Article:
Details

Library Hi Tech, vol. 4 no. 2
Type: Research Article
ISSN: 0737-8831

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Article
Publication date: 1 March 2006

Lars‐Gunnar Mattsson and Jan Johanson

In 1982 two books published in Sweden suggested a network perspective on markets and marketing. The purpose of this paper is to explain the emergence in Sweden of the…

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4580

Abstract

Purpose

In 1982 two books published in Sweden suggested a network perspective on markets and marketing. The purpose of this paper is to explain the emergence in Sweden of the network perspective.

Design/methodology/approach

Provides an examination of research in industrial marketing and related fields during the 1970s and the roles of the societal and academic contexts for the research.

Findings

Close relations between academic research and business was particularly crucial since it provided access to industry on all organisational levels and business relevance of the research. Three areas of research seem to have been especially important in the development: supplier‐customer interaction, strategy and organisation of the firm and the interconnectedness between markets. The emergence of the network perspective is seen as a result of a conceptual compromise between a group engaged in dyadic business relationship research and another group that had a wider systems interdependence view on markets. The paper shows that the development can be regarded as a discovery process.

Research limitations/implications

The study is limited to the development in Sweden during the 1970s and leading to the publication of two books that suggested a network perspective. A result of the paper is that the development during the period is only the first phase in the discovery of market networks. This suggests that analysis of the later development may be fruitful.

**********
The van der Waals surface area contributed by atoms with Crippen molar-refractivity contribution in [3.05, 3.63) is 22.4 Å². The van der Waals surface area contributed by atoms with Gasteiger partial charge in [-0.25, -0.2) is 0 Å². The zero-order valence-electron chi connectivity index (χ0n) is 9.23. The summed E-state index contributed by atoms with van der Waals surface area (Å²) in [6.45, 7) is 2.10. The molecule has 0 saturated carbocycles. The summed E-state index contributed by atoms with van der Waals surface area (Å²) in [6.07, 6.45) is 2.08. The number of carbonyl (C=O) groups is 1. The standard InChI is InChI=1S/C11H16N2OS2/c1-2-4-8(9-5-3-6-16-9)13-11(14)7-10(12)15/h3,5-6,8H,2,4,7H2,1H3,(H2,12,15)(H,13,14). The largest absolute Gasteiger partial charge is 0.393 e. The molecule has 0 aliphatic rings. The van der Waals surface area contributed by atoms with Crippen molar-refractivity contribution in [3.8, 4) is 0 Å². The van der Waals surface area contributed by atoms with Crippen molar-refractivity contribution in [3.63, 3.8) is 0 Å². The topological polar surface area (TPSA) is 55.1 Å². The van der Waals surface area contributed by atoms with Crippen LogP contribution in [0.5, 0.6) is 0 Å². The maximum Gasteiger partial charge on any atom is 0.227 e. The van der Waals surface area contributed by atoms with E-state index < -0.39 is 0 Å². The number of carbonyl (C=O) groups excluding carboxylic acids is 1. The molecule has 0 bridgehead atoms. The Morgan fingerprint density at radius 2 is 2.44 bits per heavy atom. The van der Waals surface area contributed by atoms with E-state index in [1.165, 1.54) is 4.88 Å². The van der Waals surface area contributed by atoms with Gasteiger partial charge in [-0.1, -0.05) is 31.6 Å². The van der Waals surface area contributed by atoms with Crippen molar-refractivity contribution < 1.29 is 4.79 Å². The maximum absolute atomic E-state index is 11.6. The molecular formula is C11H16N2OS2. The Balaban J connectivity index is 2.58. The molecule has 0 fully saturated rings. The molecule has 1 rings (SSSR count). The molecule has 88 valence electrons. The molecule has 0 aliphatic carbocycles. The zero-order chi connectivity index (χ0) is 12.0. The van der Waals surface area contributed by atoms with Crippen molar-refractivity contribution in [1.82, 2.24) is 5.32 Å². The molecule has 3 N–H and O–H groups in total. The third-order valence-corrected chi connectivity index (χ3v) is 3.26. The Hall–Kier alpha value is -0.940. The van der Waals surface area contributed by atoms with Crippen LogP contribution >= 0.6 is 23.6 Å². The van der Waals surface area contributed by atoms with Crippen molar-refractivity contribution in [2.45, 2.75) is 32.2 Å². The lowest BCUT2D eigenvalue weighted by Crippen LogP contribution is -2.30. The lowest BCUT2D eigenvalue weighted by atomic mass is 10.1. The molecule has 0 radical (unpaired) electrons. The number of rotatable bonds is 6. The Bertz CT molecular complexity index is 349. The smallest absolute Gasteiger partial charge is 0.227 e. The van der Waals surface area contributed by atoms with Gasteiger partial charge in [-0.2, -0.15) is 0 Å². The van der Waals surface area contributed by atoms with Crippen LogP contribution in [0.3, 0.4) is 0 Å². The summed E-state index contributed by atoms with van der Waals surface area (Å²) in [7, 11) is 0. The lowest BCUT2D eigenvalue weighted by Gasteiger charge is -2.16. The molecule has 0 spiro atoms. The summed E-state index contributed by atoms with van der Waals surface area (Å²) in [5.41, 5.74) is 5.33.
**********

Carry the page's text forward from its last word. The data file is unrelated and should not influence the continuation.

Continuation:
Originality/value

The study demonstrates the roots of the network perspective on markets and marketing and contributes to the understanding of the development of new paradigms in general.

Details

European Journal of Marketing, vol. 40 no. 3/4
Type: Research Article
ISSN: 0309-0566

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Article
Publication date: 1 February 2002

Svante Andersson

A longitudinal study of the international behaviour of Swedish suppliers is presented. Three different types of supplier are identified: simple suppliers, advanced…

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4763

Abstract

A longitudinal study of the international behaviour of Swedish suppliers is presented. Three different types of supplier are identified: simple suppliers, advanced suppliers, and own product suppliers. Factors influencing the internationalisation of these suppliers are discussed. It is concluded that the firms’ offer and the customers’ buying strategies influence the firms’ international behaviour. However, these factors do not determine the international strategies completely. Various entrepreneurs will choose various strategies. Three different types of entrepreneurs are identified: the marketing, technical, and structural entrepreneurs. The type of entrepreneur influences the firms’ international strategies in different directions.

Details

European Journal of Marketing, vol. 36 no. 1/2
Type: Research Article
ISSN: 0309-0566

Keywords